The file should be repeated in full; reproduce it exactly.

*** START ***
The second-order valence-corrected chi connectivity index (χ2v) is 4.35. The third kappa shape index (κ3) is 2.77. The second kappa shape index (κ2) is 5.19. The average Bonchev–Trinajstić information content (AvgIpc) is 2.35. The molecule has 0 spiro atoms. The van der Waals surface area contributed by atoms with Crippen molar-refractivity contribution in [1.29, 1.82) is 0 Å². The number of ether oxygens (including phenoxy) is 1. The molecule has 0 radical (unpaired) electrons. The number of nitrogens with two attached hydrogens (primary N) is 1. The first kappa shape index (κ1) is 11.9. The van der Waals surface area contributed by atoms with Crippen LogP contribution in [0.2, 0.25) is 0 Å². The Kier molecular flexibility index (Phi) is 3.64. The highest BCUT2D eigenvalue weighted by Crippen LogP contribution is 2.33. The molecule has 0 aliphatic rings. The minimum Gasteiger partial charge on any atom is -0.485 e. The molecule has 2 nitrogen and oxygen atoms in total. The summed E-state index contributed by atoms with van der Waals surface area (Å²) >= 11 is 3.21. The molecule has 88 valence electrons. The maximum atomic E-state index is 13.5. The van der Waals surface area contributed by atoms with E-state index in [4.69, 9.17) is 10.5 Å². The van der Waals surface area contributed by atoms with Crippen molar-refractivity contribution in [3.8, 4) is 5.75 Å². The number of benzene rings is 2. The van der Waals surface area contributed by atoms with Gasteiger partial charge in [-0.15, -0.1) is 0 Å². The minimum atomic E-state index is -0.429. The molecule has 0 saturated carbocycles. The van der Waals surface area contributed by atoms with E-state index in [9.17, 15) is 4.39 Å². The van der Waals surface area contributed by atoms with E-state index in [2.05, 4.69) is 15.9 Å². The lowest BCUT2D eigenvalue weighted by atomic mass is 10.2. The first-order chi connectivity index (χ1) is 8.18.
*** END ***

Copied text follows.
The second-order valence-corrected chi connectivity index (χ2v) is 4.35. The third kappa shape index (κ3) is 2.77. The second kappa shape index (κ2) is 5.19. The average Bonchev–Trinajstić information content (AvgIpc) is 2.35. The molecule has 0 spiro atoms. The van der Waals surface area contributed by atoms with Crippen molar-refractivity contribution in [1.29, 1.82) is 0 Å². The number of ether oxygens (including phenoxy) is 1. The molecule has 0 radical (unpaired) electrons. The number of nitrogens with two attached hydrogens (primary N) is 1. The first kappa shape index (κ1) is 11.9. The van der Waals surface area contributed by atoms with Crippen LogP contribution in [0.2, 0.25) is 0 Å². The Kier molecular flexibility index (Phi) is 3.64. The highest BCUT2D eigenvalue weighted by Crippen LogP contribution is 2.33. The molecule has 0 aliphatic rings. The minimum Gasteiger partial charge on any atom is -0.485 e. The molecule has 2 nitrogen and oxygen atoms in total. The summed E-state index contributed by atoms with van der Waals surface area (Å²) >= 11 is 3.21. The molecule has 88 valence electrons. The maximum atomic E-state index is 13.5. The van der Waals surface area contributed by atoms with E-state index in [4.69, 9.17) is 10.5 Å². The van der Waals surface area contributed by atoms with Crippen molar-refractivity contribution in [3.8, 4) is 5.75 Å². The number of benzene rings is 2. The van der Waals surface area contributed by atoms with Gasteiger partial charge in [-0.15, -0.1) is 0 Å². The minimum atomic E-state index is -0.429. The molecule has 0 saturated carbocycles. The van der Waals surface area contributed by atoms with E-state index in [9.17, 15) is 4.39 Å². The van der Waals surface area contributed by atoms with E-state index in [2.05, 4.69) is 15.9 Å². The lowest BCUT2D eigenvalue weighted by atomic mass is 10.2. The first-order chi connectivity index (χ1) is 8.18.